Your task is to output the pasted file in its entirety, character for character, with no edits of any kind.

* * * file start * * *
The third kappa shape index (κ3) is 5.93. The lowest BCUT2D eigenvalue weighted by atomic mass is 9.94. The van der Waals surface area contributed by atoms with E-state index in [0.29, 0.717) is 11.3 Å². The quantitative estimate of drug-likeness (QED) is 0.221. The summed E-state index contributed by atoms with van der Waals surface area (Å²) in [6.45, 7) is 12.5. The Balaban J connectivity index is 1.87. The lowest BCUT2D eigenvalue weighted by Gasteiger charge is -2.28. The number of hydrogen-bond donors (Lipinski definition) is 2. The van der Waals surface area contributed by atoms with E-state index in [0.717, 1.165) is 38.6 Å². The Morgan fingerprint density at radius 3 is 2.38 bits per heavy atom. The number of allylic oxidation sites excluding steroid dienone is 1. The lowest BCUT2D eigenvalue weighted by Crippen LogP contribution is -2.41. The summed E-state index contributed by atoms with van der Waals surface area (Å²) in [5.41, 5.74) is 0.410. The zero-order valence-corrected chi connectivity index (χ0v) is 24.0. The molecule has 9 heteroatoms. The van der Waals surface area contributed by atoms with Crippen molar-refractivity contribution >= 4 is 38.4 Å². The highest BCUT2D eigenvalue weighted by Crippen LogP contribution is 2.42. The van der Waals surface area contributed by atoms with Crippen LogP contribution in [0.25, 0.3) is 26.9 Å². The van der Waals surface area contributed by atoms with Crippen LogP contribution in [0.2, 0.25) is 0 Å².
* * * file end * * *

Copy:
The third kappa shape index (κ3) is 5.93. The lowest BCUT2D eigenvalue weighted by atomic mass is 9.94. The van der Waals surface area contributed by atoms with E-state index in [0.29, 0.717) is 11.3 Å². The quantitative estimate of drug-likeness (QED) is 0.221. The summed E-state index contributed by atoms with van der Waals surface area (Å²) in [6.45, 7) is 12.5. The Balaban J connectivity index is 1.87. The lowest BCUT2D eigenvalue weighted by Gasteiger charge is -2.28. The number of hydrogen-bond donors (Lipinski definition) is 2. The van der Waals surface area contributed by atoms with E-state index in [0.717, 1.165) is 38.6 Å². The Morgan fingerprint density at radius 3 is 2.38 bits per heavy atom. The number of allylic oxidation sites excluding steroid dienone is 1. The lowest BCUT2D eigenvalue weighted by Crippen LogP contribution is -2.41. The summed E-state index contributed by atoms with van der Waals surface area (Å²) in [5.41, 5.74) is 0.410. The zero-order valence-corrected chi connectivity index (χ0v) is 24.0. The molecule has 9 heteroatoms. The van der Waals surface area contributed by atoms with Crippen molar-refractivity contribution >= 4 is 38.4 Å². The highest BCUT2D eigenvalue weighted by Crippen LogP contribution is 2.42. The van der Waals surface area contributed by atoms with Crippen LogP contribution in [0.25, 0.3) is 26.9 Å². The van der Waals surface area contributed by atoms with Crippen LogP contribution in [0.2, 0.25) is 0 Å².